Is your practice prepared? Even if your hospital never gets entangled in the #MeToo movement, ignoring it is a problem. Instead, acknowledge the campaign and explicitly tell your employees that you agree with the fight against sexism both in the workplace and away from it. Work with your managers so they are prepared to foster an environment in which everyone can be safe from harassment.

Train and support your managers so they know how to handle a situation in which they personally observe inappropriate behaviors. Empower your team to handle harassment claims by providing them with all the policies, procedures and resources they might need, and be prepared to back them up all the way.

Originally posted in Today’s Veterinary Business  http://todaysveterinarybusiness.com/how-metoo-affects-you-too/

Protecting Your Practice from Toxic Teams

“You know when a veterinary practice is toxic. You can almost smell it, that tang of adrenaline from spiking anger. You feel it. Your stomach sinks when you walk in the door and you sense the tension hanging in the air. Worse yet? You’re fully aware that the toxicity can lead to bad medical decisions resulting from spite or exhaustion or vindictiveness. The fantasies run through your head when you think about quitting – or finally getting up the courage to fire the bad apple that’s ruining the bunch. It all feels like a sickly gas floating through every client interaction, every treatment area procedure and every breakroom conversation.”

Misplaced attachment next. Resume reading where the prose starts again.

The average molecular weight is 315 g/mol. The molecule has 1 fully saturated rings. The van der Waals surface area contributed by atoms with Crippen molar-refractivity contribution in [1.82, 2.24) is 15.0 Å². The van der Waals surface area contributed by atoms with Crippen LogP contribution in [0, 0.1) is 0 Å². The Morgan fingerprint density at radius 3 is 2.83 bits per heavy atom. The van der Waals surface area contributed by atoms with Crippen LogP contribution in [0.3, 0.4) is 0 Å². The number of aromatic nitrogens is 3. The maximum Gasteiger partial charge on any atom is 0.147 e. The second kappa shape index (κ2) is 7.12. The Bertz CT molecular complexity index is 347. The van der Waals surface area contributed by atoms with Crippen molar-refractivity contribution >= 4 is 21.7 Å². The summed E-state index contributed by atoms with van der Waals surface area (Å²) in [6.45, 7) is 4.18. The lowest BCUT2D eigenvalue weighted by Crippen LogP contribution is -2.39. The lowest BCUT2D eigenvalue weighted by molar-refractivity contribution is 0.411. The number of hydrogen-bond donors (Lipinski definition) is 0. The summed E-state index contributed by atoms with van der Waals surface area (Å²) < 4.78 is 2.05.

The article “Toxic Teams,” published in dvm360.com in February 2017, bluntly lays out what a toxic veterinary practice can feel like. Written by Rachael Zimlich, a registered nurse and journalist, the article also shares the dire potential consequences that can occur if a toxic environment is not addressed: bad medical decisions arising from spite, exhaustion or vindictiveness.

The article is also chock-full of responses to questions about the effects of toxicity in the veterinary workplace. They include the following results:

  • 93% of people surveyed agreed or strongly agreed that communication issues can affect patient care
  • 95% of people surveyed agreed or strongly agreed that communication issues can affect client care
  • 79% of people surveyed agreed or strongly agreed that team conflict can affect patient care
  • 90% of people surveyed agreed or strongly agreed that team conflict can affect client care
  • 78% of people surveyed agreed or strongly agreed that communication issues can change decisions about which doctors and team members see particular cases